To read a cell, select it by applying a voltage to the Address line. This causes the transistor's channel to conduct, making the voltage on the capacitor appear on the Data Line. The read operation discharges the capacitor, so a write operation to restore the voltage should follow the read.
On a DRAM chip the cells are laid out in a matrix of columns and rows. To read data from the DRAM the CPU memory controller activates the RAS (Row Access Strobe) line to select the memory address and then it activates the CAS (Column Access Strobe) line to access the data at that memory address.
The data is transferred to a row of sense amplifiers and then to latches to temporarily hold the data. During a read operation, after reading, the latches rewrite the data to the accessed address. But normal memory accesses can't be relied upon to refresh the DRAM within the necessary time, which is in the millisecond range. So a separate refresh process refreshes each memory cell within the maximum interval specified by the DRAM manufacturer.
Shown above is the pinout for the 2164 DRAM chip. This is a 64K x 1 bit memory chip, so you would need x number of chips depending upon the word size of your CPU. To read a memory location, the /WE (Write Enable) must be inactive (high), the address must be applied to the A0 - A7 pins, then when the /RAS and /CAS pins are active (low), the data will be available at the DOUT pin.
To write a memory location, the /WE (Write Enable) must be active (low), the address must be applied to the A0 - A7 pins, then the /RAS and /CAS pins must be active (low), and the data placed on the DIN pin. Then the /WE, /RAS, and /CAS must be made inactive (high). For the refresh-only cycle, the /CAS pin is held inactive (high). Only the /RAS is strobed active (low).
There are 8 chips on this RAM stick to store an 8-bit byte. No, you're not counting wrong. This chip actually has 9 chips. The extra chip is used to hold a "parity" bit. Used to verify the integrity of the data stored in RAM. In the "even" parity system, if the total number of ones in a byte is an odd number, the parity bit is set to one, thus making an even number of ones. When the data is read back, the system checks the parity of the byte with parity bit to make sure it hasn't been corrupted. There is also an odd parity scheme.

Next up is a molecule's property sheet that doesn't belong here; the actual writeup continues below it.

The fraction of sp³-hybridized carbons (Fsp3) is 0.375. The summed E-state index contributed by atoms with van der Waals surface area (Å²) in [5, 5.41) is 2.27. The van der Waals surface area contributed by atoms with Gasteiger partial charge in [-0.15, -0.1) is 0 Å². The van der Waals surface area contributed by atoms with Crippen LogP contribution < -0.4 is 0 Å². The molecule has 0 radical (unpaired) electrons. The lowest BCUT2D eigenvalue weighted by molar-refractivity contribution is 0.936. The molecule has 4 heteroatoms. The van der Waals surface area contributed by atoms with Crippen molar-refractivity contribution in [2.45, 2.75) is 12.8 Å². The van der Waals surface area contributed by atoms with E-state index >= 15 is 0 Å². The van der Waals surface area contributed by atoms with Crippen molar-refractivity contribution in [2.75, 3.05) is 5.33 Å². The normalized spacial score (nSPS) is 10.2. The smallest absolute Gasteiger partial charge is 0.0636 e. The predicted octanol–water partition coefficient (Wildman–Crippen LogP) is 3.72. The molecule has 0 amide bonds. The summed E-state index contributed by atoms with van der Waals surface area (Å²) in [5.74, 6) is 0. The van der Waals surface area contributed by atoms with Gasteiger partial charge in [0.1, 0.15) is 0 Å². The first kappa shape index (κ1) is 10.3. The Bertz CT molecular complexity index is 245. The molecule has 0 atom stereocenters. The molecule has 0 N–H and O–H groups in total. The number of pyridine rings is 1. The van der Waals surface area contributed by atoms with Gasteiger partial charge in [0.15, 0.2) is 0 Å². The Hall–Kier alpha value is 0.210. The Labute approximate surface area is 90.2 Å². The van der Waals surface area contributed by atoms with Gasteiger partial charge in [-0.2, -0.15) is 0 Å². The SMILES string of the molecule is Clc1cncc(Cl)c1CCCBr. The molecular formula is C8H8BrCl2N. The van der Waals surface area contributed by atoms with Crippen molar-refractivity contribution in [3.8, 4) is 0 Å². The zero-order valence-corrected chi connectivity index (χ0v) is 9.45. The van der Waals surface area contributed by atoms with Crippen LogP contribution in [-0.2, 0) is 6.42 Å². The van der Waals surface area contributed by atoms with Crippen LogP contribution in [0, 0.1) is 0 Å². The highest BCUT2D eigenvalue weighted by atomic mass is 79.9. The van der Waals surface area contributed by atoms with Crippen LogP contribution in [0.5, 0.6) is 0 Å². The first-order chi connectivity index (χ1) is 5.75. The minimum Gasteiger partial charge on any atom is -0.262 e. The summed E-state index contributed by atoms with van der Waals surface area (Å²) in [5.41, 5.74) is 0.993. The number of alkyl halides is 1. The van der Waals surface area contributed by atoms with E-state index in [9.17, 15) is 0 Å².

The above waveform diagram shows a DRAM memory write. The address appears on the address lines and is latched when /WE goes low. Then the data is placed on the data line. Next /RAS goes low. Then /CAS goes low, which latches the data into the memory location. Finally /RAS, /CAS, and /WE are returned to their inactive state (high).
SDRAM (Synchronous DRAM)
Whereas DRAM operates asynchronously (it responds based on control signals), SDRAM adds a clock input, which allows it to be synchronized with the system clock. This allows it to operate at higher speed, and allows it to support "burst" mode so that it can transfer an entire block of data.
SDRAM control signals
|Clock Enable. When low ignores clock.
|Chip Select. When high ignores all other inputs.
|Row Address Strobe.
|Column Address Strobe.
|Write enable. When low, along with /RAS and /CAS, allows memory write.
|Bank Selection. Internally SDRAMs are divided into2, 4 or 8 independent banks. BA0, BA1 and BA2 are used to select a bank.
DDR SDRAM (Double Data Rate SDRAM)
DDR SDRAM operates at higher speed by transferring data on both the rising and falling edges of the clock signal (known as "double pumping"). Whereas typical speeds of SDRAM are 100 and 166 MHz, DDR clock speeds range between 200 MHz (DDR-200) and 400 MHz (DDR-400).
DDR2 SDRAM is twice as fast as DDR. Clock speeds range between 400 MHz (DDR2-400) and 800 MHz (DDR2-800). DDR3 is twice as fast as DDR2. Clock speeds range between 800 MHz (DDR3-800) and 1600 MHz (DDR3-1600). DDR4 is twice as fast as DDR3 and operates at a frequency between 1600 and 3200 MHz.